The Black Canyon of the Gunnison is one of Colorado’s most spectacular natural wonders, a gorge that is 2,200 feet deep in places; yet so narrow the bottom receives just 33 minutes of sunlight per day. Most people experience it from the rims of Black Canyon of the Gunnison National Park, atop some of Colorado’s highest cliffs. But descend into the gorge and you’ll find an angler’s paradise. In the national park, the East Portal Road, a ridiculously steep and twisting road that is closed in winter, will take you into the shady recesses of the gorge.

There are also several “trails” into the gorge, but we use the term lightly because they aren’t trails so much as steep routes down that will leave your legs burning and tired. Only the most dedicated anglers take these to the bottom.

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Black Canyon Of The Gunnison National Park in Colorado, USA. Photo Credit: Alexey Kamenskiy.

Once along the river you’ll find Gold Medal trout waters, from 200 yards downstream of Crystal Dam through the length of the park and beyond. Special regulations here include the use of artificial flies and lures only and a daily bag limit of four brown trout. Also, rainbow trout are catch-and-release only.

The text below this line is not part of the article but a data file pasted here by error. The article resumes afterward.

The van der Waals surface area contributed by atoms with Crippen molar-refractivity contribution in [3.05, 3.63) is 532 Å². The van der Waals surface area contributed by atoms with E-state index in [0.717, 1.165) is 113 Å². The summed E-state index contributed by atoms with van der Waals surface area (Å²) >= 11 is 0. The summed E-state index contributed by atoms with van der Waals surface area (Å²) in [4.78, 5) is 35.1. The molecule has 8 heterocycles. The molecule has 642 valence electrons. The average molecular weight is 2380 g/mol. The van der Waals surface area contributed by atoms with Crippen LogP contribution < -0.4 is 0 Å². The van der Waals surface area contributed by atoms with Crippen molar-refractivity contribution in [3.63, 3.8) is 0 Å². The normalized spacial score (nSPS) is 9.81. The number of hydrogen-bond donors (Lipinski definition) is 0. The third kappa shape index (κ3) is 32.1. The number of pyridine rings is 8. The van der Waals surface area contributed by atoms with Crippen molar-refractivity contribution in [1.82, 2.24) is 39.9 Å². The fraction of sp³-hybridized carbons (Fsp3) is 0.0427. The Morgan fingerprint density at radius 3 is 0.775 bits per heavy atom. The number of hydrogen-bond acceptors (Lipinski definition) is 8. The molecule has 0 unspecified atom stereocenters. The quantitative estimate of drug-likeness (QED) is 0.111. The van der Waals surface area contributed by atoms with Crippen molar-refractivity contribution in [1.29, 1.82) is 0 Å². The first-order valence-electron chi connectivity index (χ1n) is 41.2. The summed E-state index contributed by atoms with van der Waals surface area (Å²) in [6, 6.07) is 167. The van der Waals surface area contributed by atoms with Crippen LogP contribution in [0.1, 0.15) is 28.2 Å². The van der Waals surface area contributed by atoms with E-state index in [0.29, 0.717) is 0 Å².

The Gold Medal waters continue as the Gunnison River exits the national park and enters the Gunnison Gorge National Conservation Area. This 62,000-acre area is less visited than the national park but still offers great fishing for those willing to make the short hike to the river. There are also miles of motorized and non-motorized trails and ample camping.

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The national conservation area also offers an activity you can’t do in the national park: rafting. The river is too small and shallow for rafts in the Black Canyon, but the canyons just downriver offer some of the most remote and scenic rafting in Colorado.

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Most people raft the 14-mile stretch starting at the Gunnison Forks Day Use Area. This run has rapids from class II to IV, making for an exhilarating outing. For a true wilderness experience, you’ll need to take the rough, four-wheel-drive Chukar Road to the Chukar Trailhead, and then carry your gear for a mile to the river. But the effort will be rewarded as you float through a pristine stretch of the West, with plenty of amazing campsites to make for an epic multi-day adventure.

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You can bring your own boat or book a trip through a commercial outfitter in the area. Either way, prepare to be awed.

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